By Chrysanthe Broikos
On November 9, 2015 National Building Museum curator Chrysanthe Broikos spoke with three distinguished D.C.-based architectural photographers—Colin Winterbottom, Maxwell Mackenzie, and Walter Smalling—whose work ranges from strict documentary and commercial work to artistic interpretation pieces of space. The program, Picturing Buildings: Line versus Atmosphere was presented as part of FotoWeekDC to complement Scaling Washington: Photographs by Colin Winterbottom, that was on view at the Museum March 21, 2015 to January 10, 2016. Broikos interviewed Colin Winterbottom to learn more about his creative process.
Chrysanthe Broikos: When did you first become interested in photography?
Colin Winterbottom: From childhood I recall having a sense I could take to the camera but something held me back. It wasn’t until I had graduated from college and moved into DC that the motivation struck: I was really excited to live in this amazing city. I would take walks through the city at night, and I got this sense of history, energy, and emotion that came off the buildings and streets, from the magnificent landmark architecture to the parks, circles, and simple rowhouses.
It really came down to wanting a poster or print I could hang on my office wall that celebrated that city, but all I could find were pretty photos of tulips in front of the White House and such. I did find some good black-and-white photos that were very skilled but almost to the point of academic study: so technically precise and refined that they didn’t have the soulful energy I sensed when I walked the city. So after eight years of working as an economist, I finally went out and bought a camera—I gave into this sense that my real interest was photography.
CB: You obviously had a keen sense of what didn’t speak to you, so how did you go about trying to capture what did?
CW: I wanted to do something different and something fresh in photography—I think we all set out with that goal—but I was determined to create a distinctive body of work: I wanted to make photos that retained that sense of excitement and the energy of historic architecture. So as I trained myself in photography; I set some rules for myself. When shooting a landmark in particular, I’d literally think of every way I had seen it photographed and would just avoid repeating that. I mean, I had just left a “sensible” career track to make artsy photographs, so the last thing I wanted to do was duplicate other people’s work.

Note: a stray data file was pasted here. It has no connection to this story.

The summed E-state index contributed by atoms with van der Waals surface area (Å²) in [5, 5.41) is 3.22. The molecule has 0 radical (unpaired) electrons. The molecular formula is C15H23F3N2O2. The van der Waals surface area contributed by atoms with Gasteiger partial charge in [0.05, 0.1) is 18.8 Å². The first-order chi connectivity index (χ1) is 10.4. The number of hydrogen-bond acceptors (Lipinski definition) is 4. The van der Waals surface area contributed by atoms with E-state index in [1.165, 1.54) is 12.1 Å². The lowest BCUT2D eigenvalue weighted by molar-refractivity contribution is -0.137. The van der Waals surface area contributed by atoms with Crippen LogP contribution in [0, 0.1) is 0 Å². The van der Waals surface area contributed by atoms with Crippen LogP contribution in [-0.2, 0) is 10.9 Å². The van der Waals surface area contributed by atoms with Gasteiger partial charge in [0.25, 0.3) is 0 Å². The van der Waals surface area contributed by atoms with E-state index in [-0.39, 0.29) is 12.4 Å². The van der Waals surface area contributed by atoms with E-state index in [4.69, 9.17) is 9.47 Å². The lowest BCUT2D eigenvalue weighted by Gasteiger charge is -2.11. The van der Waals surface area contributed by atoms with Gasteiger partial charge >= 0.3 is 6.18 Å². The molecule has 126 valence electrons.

Another rule was to avoid the “obvious photo:” the photo that frames itself. I think of it as the photo that the architect made for you. I’d much rather make a photograph that showed an architect something he might not have realized about the space he designed. An example would be lining up two areas of a building, or a building with the wider landscape in unexpected ways. In thinking of this rule, I think back to when Kodak created signage at tourist sites that would say, “This is the place to take your Tidal Basin photograph from, and here is the photograph our professional guys took,” so that you could take that same picture. I always tried to avoid the obvious vantage points and to find a unique way to look at something.
CB: Interesting that you describe your work somewhat in opposition to the architect’s vision, I think that’s very telling. At times, it seems your primary focus is not necessarily what something looks like, but what it feels like to be there. Has that always been the case?
CW: That emphasis on feeling over appearance is key, yes. But at times I’m also just being contrary—another rule is to defy expectation. The Washington Monument sets itself up for that sort of thing, because it’s vertical and we’re accustomed to looking up; so shoot it panoramic instead.
For the familiar landmarks that have been photographed thousands of times before, that can be the best way to make something new—play against the orientation. Another example, the C&O Canal… nice to shoot from the towpath, but have you ever been in the basin itself? There are actually a few times each year that they empty some areas of it. This image was taken in one of our really, really cold spells a couple of Januarys ago, where this was frozen solid. I mean, obviously, during the rest of the year, if you tried to jump down in there, it would be a mess.